Chapter

Representation at a Visual Interface

Daniel Carpenter

in Anxieties of Democracy

Published in print March 2012 | ISBN: 9780198077473
Published online September 2012 | e-ISBN: 9780199081745 | DOI: http://dx.doi.org/10.1093/acprof:oso/9780198077473.003.0003
Representation at a Visual Interface

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Through its collective intelligence and will, a democracy creates a singular ‘people’ and claims to rule in its name. However, democracy must invite a people, a popular will, or something with the symbolic heft to legitimate rule. A popular government’s challenge of legitimacy involves at least two symbolic problems dealing with democratic singularity and democratic virtue. The conundrum of democracy and democratic politics stems in part from the republican political vernacular. Representation requires not only the conceptual singularity of ‘the people’ abut also a claim of sub-communities to participate in, to belong to, the singularity. Alexis de Tocqueville saw the ‘success’ of American democracy in its institutions, which would include at least three forms: elections, associations, and petitions. This chapter deals with institutions as encounters between America’s early government and its citizens. It also examines mass petitioning in the American anti-slavery campaign.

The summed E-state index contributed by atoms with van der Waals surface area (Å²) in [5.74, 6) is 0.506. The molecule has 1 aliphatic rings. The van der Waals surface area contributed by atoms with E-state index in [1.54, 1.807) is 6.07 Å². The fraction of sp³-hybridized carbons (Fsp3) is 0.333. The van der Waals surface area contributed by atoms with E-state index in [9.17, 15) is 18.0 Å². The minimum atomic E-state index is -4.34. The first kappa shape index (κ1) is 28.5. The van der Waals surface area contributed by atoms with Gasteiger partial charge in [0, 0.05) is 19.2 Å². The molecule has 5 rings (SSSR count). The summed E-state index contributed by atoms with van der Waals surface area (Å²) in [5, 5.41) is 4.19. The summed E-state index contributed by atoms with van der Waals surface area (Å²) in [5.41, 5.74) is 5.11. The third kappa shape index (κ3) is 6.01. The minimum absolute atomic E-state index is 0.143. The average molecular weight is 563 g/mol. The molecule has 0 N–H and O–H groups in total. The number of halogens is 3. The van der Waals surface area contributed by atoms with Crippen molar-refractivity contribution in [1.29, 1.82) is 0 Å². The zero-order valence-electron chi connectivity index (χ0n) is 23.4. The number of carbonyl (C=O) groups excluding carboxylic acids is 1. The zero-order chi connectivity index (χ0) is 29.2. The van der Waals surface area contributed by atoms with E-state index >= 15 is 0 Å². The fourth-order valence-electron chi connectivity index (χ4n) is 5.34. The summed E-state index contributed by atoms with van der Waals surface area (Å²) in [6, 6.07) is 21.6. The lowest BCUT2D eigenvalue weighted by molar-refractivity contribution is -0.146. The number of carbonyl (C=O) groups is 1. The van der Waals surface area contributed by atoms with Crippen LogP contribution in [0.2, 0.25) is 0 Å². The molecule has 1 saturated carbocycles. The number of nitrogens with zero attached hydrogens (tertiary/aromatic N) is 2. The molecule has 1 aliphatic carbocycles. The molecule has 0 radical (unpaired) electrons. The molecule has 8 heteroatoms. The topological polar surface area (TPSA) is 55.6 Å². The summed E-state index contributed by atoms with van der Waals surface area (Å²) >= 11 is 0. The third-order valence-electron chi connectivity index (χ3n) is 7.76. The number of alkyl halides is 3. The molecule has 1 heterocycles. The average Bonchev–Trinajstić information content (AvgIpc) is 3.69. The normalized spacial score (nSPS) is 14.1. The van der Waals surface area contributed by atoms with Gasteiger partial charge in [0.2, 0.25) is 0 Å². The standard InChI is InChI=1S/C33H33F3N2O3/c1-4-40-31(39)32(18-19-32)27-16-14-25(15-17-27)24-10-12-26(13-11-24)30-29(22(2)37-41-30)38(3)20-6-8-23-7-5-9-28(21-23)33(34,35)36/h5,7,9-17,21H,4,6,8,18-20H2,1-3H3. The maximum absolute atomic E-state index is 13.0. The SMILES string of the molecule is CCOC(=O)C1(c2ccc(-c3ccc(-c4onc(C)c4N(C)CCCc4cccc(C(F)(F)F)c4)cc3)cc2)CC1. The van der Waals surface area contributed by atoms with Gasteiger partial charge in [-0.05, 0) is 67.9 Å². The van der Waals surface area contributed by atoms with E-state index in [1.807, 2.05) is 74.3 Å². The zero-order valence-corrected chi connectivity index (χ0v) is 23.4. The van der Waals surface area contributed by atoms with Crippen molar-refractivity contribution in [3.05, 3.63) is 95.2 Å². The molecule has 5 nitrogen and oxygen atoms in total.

Keywords: America; representation; institutions; elections; associations; singularity; Alexis de Tocqueville; democracy; anti-slavery campaign; petitions

Chapter.  13156 words. 

Subjects: Comparative Politics

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